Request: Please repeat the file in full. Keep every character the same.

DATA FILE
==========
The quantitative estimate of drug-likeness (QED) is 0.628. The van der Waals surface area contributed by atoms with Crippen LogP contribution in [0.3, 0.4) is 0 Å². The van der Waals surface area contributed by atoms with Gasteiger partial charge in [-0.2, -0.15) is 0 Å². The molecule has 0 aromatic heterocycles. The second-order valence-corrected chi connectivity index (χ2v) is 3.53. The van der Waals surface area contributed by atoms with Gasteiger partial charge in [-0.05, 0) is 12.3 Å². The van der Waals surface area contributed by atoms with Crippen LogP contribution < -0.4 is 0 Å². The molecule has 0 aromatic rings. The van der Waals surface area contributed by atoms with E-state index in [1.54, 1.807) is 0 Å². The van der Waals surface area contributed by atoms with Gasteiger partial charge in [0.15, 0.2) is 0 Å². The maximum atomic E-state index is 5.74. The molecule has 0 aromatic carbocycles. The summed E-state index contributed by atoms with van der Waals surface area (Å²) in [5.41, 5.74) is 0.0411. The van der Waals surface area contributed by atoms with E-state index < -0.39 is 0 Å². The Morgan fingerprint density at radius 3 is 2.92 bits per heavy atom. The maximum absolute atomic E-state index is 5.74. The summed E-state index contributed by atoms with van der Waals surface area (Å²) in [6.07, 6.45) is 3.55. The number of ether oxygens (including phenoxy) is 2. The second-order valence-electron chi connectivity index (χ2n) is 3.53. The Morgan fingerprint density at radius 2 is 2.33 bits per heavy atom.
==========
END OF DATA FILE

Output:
The quantitative estimate of drug-likeness (QED) is 0.628. The van der Waals surface area contributed by atoms with Crippen LogP contribution in [0.3, 0.4) is 0 Å². The van der Waals surface area contributed by atoms with Gasteiger partial charge in [-0.2, -0.15) is 0 Å². The molecule has 0 aromatic heterocycles. The second-order valence-corrected chi connectivity index (χ2v) is 3.53. The van der Waals surface area contributed by atoms with Gasteiger partial charge in [-0.05, 0) is 12.3 Å². The van der Waals surface area contributed by atoms with Crippen LogP contribution < -0.4 is 0 Å². The molecule has 0 aromatic rings. The van der Waals surface area contributed by atoms with E-state index in [1.54, 1.807) is 0 Å². The van der Waals surface area contributed by atoms with Gasteiger partial charge in [0.15, 0.2) is 0 Å². The maximum atomic E-state index is 5.74. The molecule has 0 aromatic carbocycles. The summed E-state index contributed by atoms with van der Waals surface area (Å²) in [5.41, 5.74) is 0.0411. The van der Waals surface area contributed by atoms with E-state index < -0.39 is 0 Å². The Morgan fingerprint density at radius 3 is 2.92 bits per heavy atom. The maximum absolute atomic E-state index is 5.74. The summed E-state index contributed by atoms with van der Waals surface area (Å²) in [6.07, 6.45) is 3.55. The number of ether oxygens (including phenoxy) is 2. The second-order valence-electron chi connectivity index (χ2n) is 3.53. The Morgan fingerprint density at radius 2 is 2.33 bits per heavy atom.